Buck Fugate should be spared. Taking his life has no justifiable means and I also feel Buck Fugate can be rehabilitated in time and can be a productive member to society. How do I know this?
Well . . .

October 19, 1978 - Lyndon Aubon Jay Woodall, my brother, was premeditatedly murdered. I was there at the scene. His murderer was Nelson Reynolds Crenshaw.

Jay was my little brother and I was taught that above all else, as an older brother of three - I was their protector, their guide and they came before my desires, my wants, even my needs at times.

Nelson Crenshaw had been an armed robber of drugstores, had assaulted many people, and was on parole when he murdered my brother.

I was told by the justice system to let them handle it. Other police officers said if it were their brothers that they would take drastic measures of retaliation. For years I followed him in the system, hated this man and that hate ate at some of the very best parts of me to the point that I often didnít know who I was. One day I made a choice and decided that my brother wouldnít want me to turn into what this person had become. I came face to face with him, forgave him as my mother had. A great weight lifted and I let go, finding my inner peace, asking him not to let my brother die in vain. Reynolds is a productive member in society now. I see him often. There are those who still question my forgiveness. To those I have but one thing to say: The answer lies inside themselves with their Creator.

I plea for Buck Fugateís life because heís a good person, capable of becoming something greater than most due to his love for the old and disabled, like my father, in that field, whose mind was bad and for those others he helped without asking for pay. A man like Buck Fugate is irreplaceable and only found in certain places. Donít judge Buck for that instance of what can only be insanity. I believe with therapy and counseling Buck can rehabilitate, like the man who took my brotherís life. Why do I ask this? I personally believe in it, and itís something my brother wouldíve asked for. Thatís what kind of person Jay Woodall was, he as I, was a forgiver. We see things other people fail to notice . . . their souls.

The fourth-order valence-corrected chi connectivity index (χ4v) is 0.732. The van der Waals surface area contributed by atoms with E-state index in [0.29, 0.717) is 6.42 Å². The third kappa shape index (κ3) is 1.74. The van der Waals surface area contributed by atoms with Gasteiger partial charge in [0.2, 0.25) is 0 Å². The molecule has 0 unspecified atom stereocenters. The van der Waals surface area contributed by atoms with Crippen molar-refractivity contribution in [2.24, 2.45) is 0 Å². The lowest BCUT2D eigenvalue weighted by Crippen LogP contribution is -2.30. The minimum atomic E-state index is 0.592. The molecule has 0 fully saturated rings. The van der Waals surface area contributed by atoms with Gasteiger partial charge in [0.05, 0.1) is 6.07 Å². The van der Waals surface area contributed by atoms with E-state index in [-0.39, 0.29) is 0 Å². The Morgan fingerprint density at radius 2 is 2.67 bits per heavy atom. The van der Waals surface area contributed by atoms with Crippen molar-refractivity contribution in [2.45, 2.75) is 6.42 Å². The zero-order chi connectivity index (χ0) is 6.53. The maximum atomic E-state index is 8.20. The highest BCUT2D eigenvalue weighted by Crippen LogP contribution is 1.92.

And if I didnít believe Buck Fugate could be changed I wouldnít be here before you wasting your time or my time.

The people of the United States had asked me to let the law handle my brothers murder. Ones that later asked me to forgive him and to forget too, when they turned him loose. Iím asking for reciprocity from you here for Buck.

Murdering Buck Fugate will not accomplish anything. The Buck Fugate that I know is not a cold and callused murderer, thief or robber, he is a loving human being, one many will miss.


Petitionerís Exhibit No. 46



I, Wynndale Woodall, hereby depose, swear, and state:
I live at Box 694, General twigs Drive, Macon, GA.
1. I am medically retired from the military at Warner Robins Air Force Base since 1985. I was married for seventeen years, and am now divorced.